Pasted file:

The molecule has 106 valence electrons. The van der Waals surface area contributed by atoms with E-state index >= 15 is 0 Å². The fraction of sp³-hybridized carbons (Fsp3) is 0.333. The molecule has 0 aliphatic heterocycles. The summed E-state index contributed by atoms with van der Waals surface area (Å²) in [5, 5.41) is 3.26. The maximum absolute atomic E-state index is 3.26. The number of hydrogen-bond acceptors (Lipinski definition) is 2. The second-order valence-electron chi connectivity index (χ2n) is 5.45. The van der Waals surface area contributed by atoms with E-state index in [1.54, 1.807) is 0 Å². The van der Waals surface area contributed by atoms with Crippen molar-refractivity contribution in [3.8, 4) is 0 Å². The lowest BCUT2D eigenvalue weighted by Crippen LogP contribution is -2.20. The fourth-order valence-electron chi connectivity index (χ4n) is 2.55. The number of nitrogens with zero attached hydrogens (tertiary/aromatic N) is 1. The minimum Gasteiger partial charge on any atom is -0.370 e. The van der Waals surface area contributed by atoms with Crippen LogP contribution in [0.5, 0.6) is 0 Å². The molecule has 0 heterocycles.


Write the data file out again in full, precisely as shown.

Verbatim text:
The molecule has 106 valence electrons. The van der Waals surface area contributed by atoms with E-state index >= 15 is 0 Å². The fraction of sp³-hybridized carbons (Fsp3) is 0.333. The molecule has 0 aliphatic heterocycles. The summed E-state index contributed by atoms with van der Waals surface area (Å²) in [5, 5.41) is 3.26. The maximum absolute atomic E-state index is 3.26. The number of hydrogen-bond acceptors (Lipinski definition) is 2. The second-order valence-electron chi connectivity index (χ2n) is 5.45. The van der Waals surface area contributed by atoms with E-state index in [1.54, 1.807) is 0 Å². The van der Waals surface area contributed by atoms with Crippen molar-refractivity contribution in [3.8, 4) is 0 Å². The lowest BCUT2D eigenvalue weighted by Crippen LogP contribution is -2.20. The fourth-order valence-electron chi connectivity index (χ4n) is 2.55. The number of nitrogens with zero attached hydrogens (tertiary/aromatic N) is 1. The minimum Gasteiger partial charge on any atom is -0.370 e. The van der Waals surface area contributed by atoms with Crippen LogP contribution in [0.5, 0.6) is 0 Å². The molecule has 0 heterocycles.